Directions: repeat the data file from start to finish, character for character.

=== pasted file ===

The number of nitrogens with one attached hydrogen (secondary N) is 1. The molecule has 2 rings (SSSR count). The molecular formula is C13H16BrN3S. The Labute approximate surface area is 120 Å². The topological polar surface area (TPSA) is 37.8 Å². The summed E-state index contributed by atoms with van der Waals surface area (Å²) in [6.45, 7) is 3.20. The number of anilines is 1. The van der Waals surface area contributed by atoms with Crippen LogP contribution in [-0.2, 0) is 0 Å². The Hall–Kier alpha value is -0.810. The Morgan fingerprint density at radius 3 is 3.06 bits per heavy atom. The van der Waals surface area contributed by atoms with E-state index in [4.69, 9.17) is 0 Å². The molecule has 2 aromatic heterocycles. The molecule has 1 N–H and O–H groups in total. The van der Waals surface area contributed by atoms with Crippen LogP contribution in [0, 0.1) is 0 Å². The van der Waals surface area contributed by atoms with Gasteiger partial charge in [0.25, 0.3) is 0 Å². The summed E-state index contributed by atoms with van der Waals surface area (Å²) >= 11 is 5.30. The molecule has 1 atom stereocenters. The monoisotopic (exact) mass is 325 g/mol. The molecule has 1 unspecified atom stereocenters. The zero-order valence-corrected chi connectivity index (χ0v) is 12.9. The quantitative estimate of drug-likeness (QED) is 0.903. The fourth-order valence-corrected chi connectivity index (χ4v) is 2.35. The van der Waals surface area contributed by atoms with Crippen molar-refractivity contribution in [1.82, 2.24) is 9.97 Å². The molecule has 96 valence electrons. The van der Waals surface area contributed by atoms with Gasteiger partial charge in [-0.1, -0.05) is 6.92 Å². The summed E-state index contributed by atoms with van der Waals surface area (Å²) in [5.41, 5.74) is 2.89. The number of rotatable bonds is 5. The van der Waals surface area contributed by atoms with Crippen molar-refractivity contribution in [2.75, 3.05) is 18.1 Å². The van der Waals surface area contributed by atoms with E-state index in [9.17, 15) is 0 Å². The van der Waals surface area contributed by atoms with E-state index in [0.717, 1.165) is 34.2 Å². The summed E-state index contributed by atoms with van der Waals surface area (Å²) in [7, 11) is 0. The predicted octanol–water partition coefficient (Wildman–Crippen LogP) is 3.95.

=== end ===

The number of nitrogens with one attached hydrogen (secondary N) is 1. The molecule has 2 rings (SSSR count). The molecular formula is C13H16BrN3S. The Labute approximate surface area is 120 Å². The topological polar surface area (TPSA) is 37.8 Å². The summed E-state index contributed by atoms with van der Waals surface area (Å²) in [6.45, 7) is 3.20. The number of anilines is 1. The van der Waals surface area contributed by atoms with Crippen LogP contribution in [-0.2, 0) is 0 Å². The Hall–Kier alpha value is -0.810. The Morgan fingerprint density at radius 3 is 3.06 bits per heavy atom. The van der Waals surface area contributed by atoms with E-state index in [4.69, 9.17) is 0 Å². The molecule has 2 aromatic heterocycles. The molecule has 1 N–H and O–H groups in total. The van der Waals surface area contributed by atoms with Crippen LogP contribution in [0, 0.1) is 0 Å². The van der Waals surface area contributed by atoms with Gasteiger partial charge in [0.25, 0.3) is 0 Å². The summed E-state index contributed by atoms with van der Waals surface area (Å²) >= 11 is 5.30. The molecule has 1 atom stereocenters. The monoisotopic (exact) mass is 325 g/mol. The molecule has 1 unspecified atom stereocenters. The zero-order valence-corrected chi connectivity index (χ0v) is 12.9. The quantitative estimate of drug-likeness (QED) is 0.903. The fourth-order valence-corrected chi connectivity index (χ4v) is 2.35. The van der Waals surface area contributed by atoms with Crippen molar-refractivity contribution in [1.82, 2.24) is 9.97 Å². The molecule has 96 valence electrons. The van der Waals surface area contributed by atoms with Gasteiger partial charge in [-0.1, -0.05) is 6.92 Å². The summed E-state index contributed by atoms with van der Waals surface area (Å²) in [5.41, 5.74) is 2.89. The number of rotatable bonds is 5. The van der Waals surface area contributed by atoms with Crippen molar-refractivity contribution in [2.75, 3.05) is 18.1 Å². The van der Waals surface area contributed by atoms with E-state index in [9.17, 15) is 0 Å². The van der Waals surface area contributed by atoms with E-state index in [0.717, 1.165) is 34.2 Å². The summed E-state index contributed by atoms with van der Waals surface area (Å²) in [7, 11) is 0. The predicted octanol–water partition coefficient (Wildman–Crippen LogP) is 3.95.